wed 22/05/2019

Picasso

The Riviera: A History in Pictures, BBC Four

For a man immortalised by his wails of rainy misery from the moors of Withnail and I, you would expect Richard E Grant to be very happy on the Riviera. He is, with the suave aristo manner of the Englishman abroad. Which is fitting for The Riviera: A...

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theartsdesk in Philadelphia: In the house of an American Medici

MoMa and the Met, the Whitney and the Guggenheim – all very fine, but if you crave something different when in NYC, it’s worth braving Penn Station’s circles of hell to get a train to Philadelphia (takes just over an hour) to visit the mind-boggling...

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Picasso Prints: The Vollard Suite, British Museum

The Vollard Suite is Picasso’s most celebrated series of etchings. Named after Ambroise Vollard, the influential avant-garde art dealer who gave the 19-year-old Picasso his first exhibition in Paris in 1901, the series was commissioned by the dealer...

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Picasso and Modern British Art, Tate Britain

Pablo Picasso is the presiding genius of 20th century art, the most influential artist in the modern period, lauded for his protean inventiveness, originality, individuality and overwhelming productivity. In 1934 poet Geoffrey Grigson declared that...

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George Condo: Mental States, Hayward Gallery/ Drawings, Sprüth Magers London

The easiest mistake to make in appreciating George Condo would be to assume that his manic style reflects a manic creation or a manic practice. Some of Condo's paintings and drawings, with their childlike loops and gurning, disfigured faces, look...

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The Vorticists: Manifesto for a Modern World, Tate Britain

Henri Gaudier-Brzeska's phallic head of American poet Ezra Pound

Who were the Vorticists? Were they significant? Were they any good? And does this little-known British avant-garde movement – if it can be called anything as cohesive - really deserve a major survey at Tate Britain? Many of the group’s paintings...

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Picasso in Paris 1900-1907, Van Gogh Museum, Amsterdam

An artist as inventive and as protean as Picasso, and one who ceaselessly absorbed influences throughout his life, will inevitably present an ever-changing face to the world. Hence, we have an apparently inexhaustible supply of exhibitions devoted...

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theartsdesk in New York 1: Guitar Month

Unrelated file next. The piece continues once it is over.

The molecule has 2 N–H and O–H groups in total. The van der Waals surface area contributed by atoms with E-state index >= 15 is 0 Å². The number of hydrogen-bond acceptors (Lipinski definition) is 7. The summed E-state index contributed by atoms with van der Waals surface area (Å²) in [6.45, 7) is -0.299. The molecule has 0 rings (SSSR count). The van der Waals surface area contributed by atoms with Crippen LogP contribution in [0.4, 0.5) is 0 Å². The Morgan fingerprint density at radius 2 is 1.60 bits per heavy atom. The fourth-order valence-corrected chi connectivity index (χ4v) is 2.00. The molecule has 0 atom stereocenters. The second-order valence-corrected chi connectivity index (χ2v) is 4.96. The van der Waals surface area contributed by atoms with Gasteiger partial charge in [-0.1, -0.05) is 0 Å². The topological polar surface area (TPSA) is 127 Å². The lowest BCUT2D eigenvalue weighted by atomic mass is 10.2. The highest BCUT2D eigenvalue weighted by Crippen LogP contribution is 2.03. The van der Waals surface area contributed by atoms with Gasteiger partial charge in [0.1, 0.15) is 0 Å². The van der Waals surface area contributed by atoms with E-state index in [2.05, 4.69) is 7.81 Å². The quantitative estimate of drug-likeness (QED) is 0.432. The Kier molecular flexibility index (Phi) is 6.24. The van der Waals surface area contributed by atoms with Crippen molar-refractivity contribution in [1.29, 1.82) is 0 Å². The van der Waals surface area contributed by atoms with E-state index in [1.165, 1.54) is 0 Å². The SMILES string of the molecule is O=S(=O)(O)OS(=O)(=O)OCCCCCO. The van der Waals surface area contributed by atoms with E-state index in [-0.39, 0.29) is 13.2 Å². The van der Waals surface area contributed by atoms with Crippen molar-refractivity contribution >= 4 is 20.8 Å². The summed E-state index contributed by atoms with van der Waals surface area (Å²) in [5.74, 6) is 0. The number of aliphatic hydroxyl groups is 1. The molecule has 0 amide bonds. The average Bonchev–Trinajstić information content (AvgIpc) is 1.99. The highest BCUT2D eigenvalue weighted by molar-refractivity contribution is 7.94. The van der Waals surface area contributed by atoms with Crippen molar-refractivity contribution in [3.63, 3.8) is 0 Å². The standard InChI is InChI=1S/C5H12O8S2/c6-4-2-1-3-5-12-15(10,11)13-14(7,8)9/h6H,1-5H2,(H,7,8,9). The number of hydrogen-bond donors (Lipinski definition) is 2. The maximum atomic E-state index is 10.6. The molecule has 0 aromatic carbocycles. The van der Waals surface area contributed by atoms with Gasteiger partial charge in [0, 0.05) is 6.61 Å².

February is guitar month in New York City. Synchronicity rules at those two giants, the MoMA and the Met. At MoMA, Picasso: Guitars 1912-1914 shows his austere guitar paintings, collages and drawings - often using newspaper, wallpaper and sand - as...

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Year Out/Year In: Art's Giants in Close-Up

Last year gave us three giants of Post-Impressionism. The Royal Academy promised to unveil the real Van Gogh by showing us the man of letters; Tate Modern delivered a sumptuous survey of Gauguin; and a significantly smaller but nonetheless...

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Behind the Scene at the Museum: The Staging of the Diaghilev Exhibition

The show's curator Jane Pritchard revealed this wonderful kitchen story in a unique walk-round with theartsdesk this week. Her two-year hunt ranged from Diaghilev's passport to glorious Nijinsky costumes, from the Ballets Russes accounts book to...

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'Sale of the Century' falls flat

Portrait of Angel Fernandez de Soto by Picasso

This time, the hype was perhaps deserved: Christie's did have a claim to be putting on, last night, the sale of the century.The Impressionist and Modern works were of a distinctly high calibre: Picasso's high Blue Period Portrait of Angel Fernandez...

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Picasso Special - Picasso: Peace and Freedom, Tate Liverpool

Picasso the genius, the sensualist, the womaniser, the priapic beast. This much we think we know of the great Spanish artist. But how about Picasso the political activist? Picasso the supporter of women’s causes? Picasso the… feminist? Oh, yes, that...

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